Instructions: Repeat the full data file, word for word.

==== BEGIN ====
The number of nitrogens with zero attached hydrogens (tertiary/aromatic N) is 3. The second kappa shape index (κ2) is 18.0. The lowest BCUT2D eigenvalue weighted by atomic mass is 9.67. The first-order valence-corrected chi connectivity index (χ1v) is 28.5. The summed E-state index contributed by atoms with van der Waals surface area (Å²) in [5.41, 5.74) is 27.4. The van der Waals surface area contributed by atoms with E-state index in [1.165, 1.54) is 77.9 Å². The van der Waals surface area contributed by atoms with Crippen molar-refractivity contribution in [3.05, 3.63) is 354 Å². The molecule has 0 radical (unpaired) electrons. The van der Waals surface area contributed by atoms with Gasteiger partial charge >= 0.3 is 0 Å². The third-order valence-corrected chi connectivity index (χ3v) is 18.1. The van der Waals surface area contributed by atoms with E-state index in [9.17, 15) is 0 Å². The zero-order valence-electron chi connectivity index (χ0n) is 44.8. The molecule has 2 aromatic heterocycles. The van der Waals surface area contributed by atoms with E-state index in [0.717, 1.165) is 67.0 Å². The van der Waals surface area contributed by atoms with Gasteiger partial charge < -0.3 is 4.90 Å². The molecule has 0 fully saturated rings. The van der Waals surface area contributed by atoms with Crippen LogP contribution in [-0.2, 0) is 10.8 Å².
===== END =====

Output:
The number of nitrogens with zero attached hydrogens (tertiary/aromatic N) is 3. The second kappa shape index (κ2) is 18.0. The lowest BCUT2D eigenvalue weighted by atomic mass is 9.67. The first-order valence-corrected chi connectivity index (χ1v) is 28.5. The summed E-state index contributed by atoms with van der Waals surface area (Å²) in [5.41, 5.74) is 27.4. The van der Waals surface area contributed by atoms with E-state index in [1.165, 1.54) is 77.9 Å². The van der Waals surface area contributed by atoms with Crippen molar-refractivity contribution in [3.05, 3.63) is 354 Å². The molecule has 0 radical (unpaired) electrons. The van der Waals surface area contributed by atoms with Gasteiger partial charge >= 0.3 is 0 Å². The third-order valence-corrected chi connectivity index (χ3v) is 18.1. The van der Waals surface area contributed by atoms with E-state index in [9.17, 15) is 0 Å². The zero-order valence-electron chi connectivity index (χ0n) is 44.8. The molecule has 2 aromatic heterocycles. The van der Waals surface area contributed by atoms with E-state index in [0.717, 1.165) is 67.0 Å². The van der Waals surface area contributed by atoms with Gasteiger partial charge < -0.3 is 4.90 Å². The molecule has 0 fully saturated rings. The van der Waals surface area contributed by atoms with Crippen LogP contribution in [-0.2, 0) is 10.8 Å².